Posts Tagged ‘white’

Hiding White Seams on Dark Wallpaper

January 6, 2021


This “Melville” pattern by Cole & Son is a dark pattern printed on a white backing. The non-woven substrate is thick, and the white paper was likely to show at the seams.

So, before I pasted the back of the paper, I took a piece of chalk pastel (from a craft or art supply store) and ran it along the edges of the paper, working from the back, to avoid getting chalk onto the printed surface. I started with grey, but it wasn’t covering enough. I switched to black and had more pleasing results.

Some areas of the seams showed a bit of a hair’s breadth black line – but that looked better than a white line. From a distance, you couldn’t see nada.

BTW, don’t try this with oil pastels nor with any ink-based products like markers. Oil and ink (among other substances) will bleed through wallpaper and stain the surface.

(Originally written March 2018)

Dark Wallpaper Printed on Dark Backing

October 25, 2020

Usually, wallpaper is printed on a white substrate. But, because wallpaper tends to shrink a little when it dries, often you end up with hair’s width gaps between strips, which can show thin lines of the white backing, and also sometimes the wall itself.

This manufacturer went the extra mile and printed on a darker substrate. This greatly reduces the chances of white peeking out at the seams.

A Soaring Change!

October 21, 2020

The top photo shows the classic savoy pattern by Waverly that I have hung so many times – in the early ’90’s. Time for an update!

The new wallpaper maintains the same navy and white colorway, but in a stronger presence and with more upward movement. I mean, what lifts your spirits better than soaring shorebirds?!

I really like the way the navy background stands out against the white woodwork. Much of this kitchen is the area above the cabinets, and the color and pattern play out very well in that short area.

This wallpaper is by Anderson Prints. It is a traditional paper, and was fairly thick, compared to most of their papers. I think the extra heft was due to the manufacturer printing on a dark substrate. This helps keep white from showing at the seams as the paper dries and shrinks a tad.

Speaking of which, I was pleased that the paper did not shrink much at all. With a dark paper, even the smallest shrinkage will allow the wall surface to peek through.

The job is an older townhome in the Montrose neighborhood of Houston. The wallpaper was bought through Southwestern Paint on Bissonnet.

Textured Faux Crocodile in Montrose Powder Room

October 1, 2020


From flat and white to textured and black, this powder room took a trip to the wild and exotic. The embossed vinyl wallpaper mimics the look of crocodile hide.

I centered the design on the sink wall, so the pattern would frame the mirror evenly. Then, since the toilet wall is the first thing you see when you enter the room, I thought it would look nice to have the pattern centered on that wall, too. Usually, you can only balance the pattern on one wall, and after that, the design has to fall sequentially as it works its way around the room. But I did some engineering, and figured a way to place the pattern in the center of the toilet wall, too.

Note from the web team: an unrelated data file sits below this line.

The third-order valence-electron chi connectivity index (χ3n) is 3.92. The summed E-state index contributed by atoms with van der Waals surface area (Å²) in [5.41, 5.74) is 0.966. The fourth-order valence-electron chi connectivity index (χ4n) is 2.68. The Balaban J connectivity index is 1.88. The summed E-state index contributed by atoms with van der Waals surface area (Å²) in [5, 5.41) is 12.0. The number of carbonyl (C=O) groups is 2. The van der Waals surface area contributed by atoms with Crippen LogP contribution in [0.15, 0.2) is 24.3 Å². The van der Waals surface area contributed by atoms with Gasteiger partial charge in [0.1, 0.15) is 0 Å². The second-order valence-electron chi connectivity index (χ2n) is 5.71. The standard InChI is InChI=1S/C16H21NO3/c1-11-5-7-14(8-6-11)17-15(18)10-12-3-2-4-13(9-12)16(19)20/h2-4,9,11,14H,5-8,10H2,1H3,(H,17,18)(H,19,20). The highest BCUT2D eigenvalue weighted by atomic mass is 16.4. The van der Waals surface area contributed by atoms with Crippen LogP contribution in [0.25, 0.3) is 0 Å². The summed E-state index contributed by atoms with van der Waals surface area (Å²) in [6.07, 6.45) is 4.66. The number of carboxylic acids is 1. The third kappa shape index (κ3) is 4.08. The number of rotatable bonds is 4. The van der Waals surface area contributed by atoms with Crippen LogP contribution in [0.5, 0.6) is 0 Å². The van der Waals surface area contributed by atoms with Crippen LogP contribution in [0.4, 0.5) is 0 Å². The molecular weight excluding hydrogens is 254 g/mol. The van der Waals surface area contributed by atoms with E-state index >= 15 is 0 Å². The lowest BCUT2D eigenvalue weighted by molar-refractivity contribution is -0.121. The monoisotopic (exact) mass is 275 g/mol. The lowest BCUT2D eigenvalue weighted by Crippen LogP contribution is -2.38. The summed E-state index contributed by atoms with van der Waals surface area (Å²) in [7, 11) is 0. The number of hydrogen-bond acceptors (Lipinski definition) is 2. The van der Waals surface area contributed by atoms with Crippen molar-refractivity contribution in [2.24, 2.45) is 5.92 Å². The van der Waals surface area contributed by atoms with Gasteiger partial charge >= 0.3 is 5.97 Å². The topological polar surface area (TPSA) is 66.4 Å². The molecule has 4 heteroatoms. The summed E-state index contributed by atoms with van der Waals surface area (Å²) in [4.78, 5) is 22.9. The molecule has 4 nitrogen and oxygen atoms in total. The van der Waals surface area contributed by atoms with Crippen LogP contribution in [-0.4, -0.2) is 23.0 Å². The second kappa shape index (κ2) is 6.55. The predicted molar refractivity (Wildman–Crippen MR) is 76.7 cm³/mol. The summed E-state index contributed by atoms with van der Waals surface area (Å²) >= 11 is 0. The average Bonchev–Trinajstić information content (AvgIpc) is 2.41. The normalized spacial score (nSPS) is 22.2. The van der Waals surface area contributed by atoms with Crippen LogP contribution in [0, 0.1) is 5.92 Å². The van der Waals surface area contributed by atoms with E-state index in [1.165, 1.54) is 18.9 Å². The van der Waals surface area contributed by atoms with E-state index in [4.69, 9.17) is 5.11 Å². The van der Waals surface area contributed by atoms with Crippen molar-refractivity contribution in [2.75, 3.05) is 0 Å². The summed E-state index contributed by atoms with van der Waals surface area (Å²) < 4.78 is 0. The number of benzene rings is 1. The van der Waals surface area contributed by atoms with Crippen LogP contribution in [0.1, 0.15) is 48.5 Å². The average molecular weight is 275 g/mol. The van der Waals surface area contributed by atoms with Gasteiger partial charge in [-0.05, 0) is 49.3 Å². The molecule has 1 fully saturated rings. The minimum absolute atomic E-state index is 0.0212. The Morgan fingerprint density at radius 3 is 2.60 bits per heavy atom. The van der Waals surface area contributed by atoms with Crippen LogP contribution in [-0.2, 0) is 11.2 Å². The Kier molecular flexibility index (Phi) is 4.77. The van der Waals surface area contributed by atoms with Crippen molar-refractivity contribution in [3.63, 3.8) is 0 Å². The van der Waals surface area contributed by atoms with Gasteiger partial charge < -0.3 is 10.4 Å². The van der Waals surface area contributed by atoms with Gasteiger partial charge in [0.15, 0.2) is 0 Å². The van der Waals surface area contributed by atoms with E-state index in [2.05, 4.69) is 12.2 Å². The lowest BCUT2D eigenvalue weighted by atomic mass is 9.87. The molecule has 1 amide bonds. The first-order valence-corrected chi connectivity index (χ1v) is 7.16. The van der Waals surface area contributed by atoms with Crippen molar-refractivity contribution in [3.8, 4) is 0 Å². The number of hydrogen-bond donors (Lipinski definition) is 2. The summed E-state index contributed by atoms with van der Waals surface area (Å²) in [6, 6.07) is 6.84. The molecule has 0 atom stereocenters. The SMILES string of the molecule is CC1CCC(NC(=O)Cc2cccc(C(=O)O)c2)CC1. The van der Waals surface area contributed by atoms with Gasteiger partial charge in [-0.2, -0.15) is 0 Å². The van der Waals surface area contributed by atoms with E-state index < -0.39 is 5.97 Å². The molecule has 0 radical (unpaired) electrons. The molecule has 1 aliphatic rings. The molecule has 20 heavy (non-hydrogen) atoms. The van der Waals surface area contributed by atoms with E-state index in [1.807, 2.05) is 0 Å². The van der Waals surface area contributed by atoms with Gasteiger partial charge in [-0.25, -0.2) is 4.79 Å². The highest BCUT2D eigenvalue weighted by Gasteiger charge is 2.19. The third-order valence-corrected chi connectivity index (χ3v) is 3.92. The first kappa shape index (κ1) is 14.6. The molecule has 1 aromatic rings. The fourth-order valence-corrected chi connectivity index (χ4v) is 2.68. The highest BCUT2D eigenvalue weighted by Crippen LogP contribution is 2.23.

The material is an unusually thin and flexible embossed vinyl on a thin non-woven substrate. It’s my second time in this year to hang this, and I like it a lot – much better than most non-wovens, which can be thick and stiff and can bruise easily.

Non-wovens have some fiberglass in their content and do not expand when they are wet with paste, nor do they shrink as they dry. They can be hung immediately after pasting – or you can use the paste-the-wall method. Non-wovens are designed to strip off the wall easily and in one piece when it’s time to redecorate.

This is in the SuperFresco line by Graham & Brown, one of my preferred manufacturers. You don’t need a retailer, because this can be bought directly from the G&B website.

The home is new build, contemporary in style, in the Montrose area of central Houston.

Doing the Opposite Today – Removing Wallpaper

September 30, 2020


The large medallion on soft lavender on all walls of this large bedroom worked well for this gal for many years – but now that she’s an older teen, it was time for an update.

So instead of putting wallpaper up, today I took it down.

Most people think that stripping wallpaper is difficult. But if the walls were prepped properly, and if the paper was hung properly, and if the proper removal steps are followed, it should all go well, with minimal damage to the walls. See my link at right, on how to strip wallpaper.

The most important thing is to separate the top, inked layer of paper from the backing / substrate layer. I find that wetting this top layer with a sponge and plain water helps strengthen the fibers, so the top layer can be pulled off in larger strips.

In the second and third photos, you see how the purple layer has been stripped off, leaving the white backing attached to the wall. This top layer has to be removed, because it has an acrylic (or vinyl) coating, and will not allow water to pass through it.

The next step is to soak the backing with plain water and a sponge (see photo). No chemicals, no additives – just plain warm water. You will have to reapply water several times. The idea is to let water soak through this backing layer, to reactivate the paste underneath. Once that paste is good and wet, it should release from the wall. Sometimes you have to gently scrape the backing from the wall. But in my case today, once that paste was reactivated, the substrate layer came away from the wall in full, intact sheets. Easy peasy!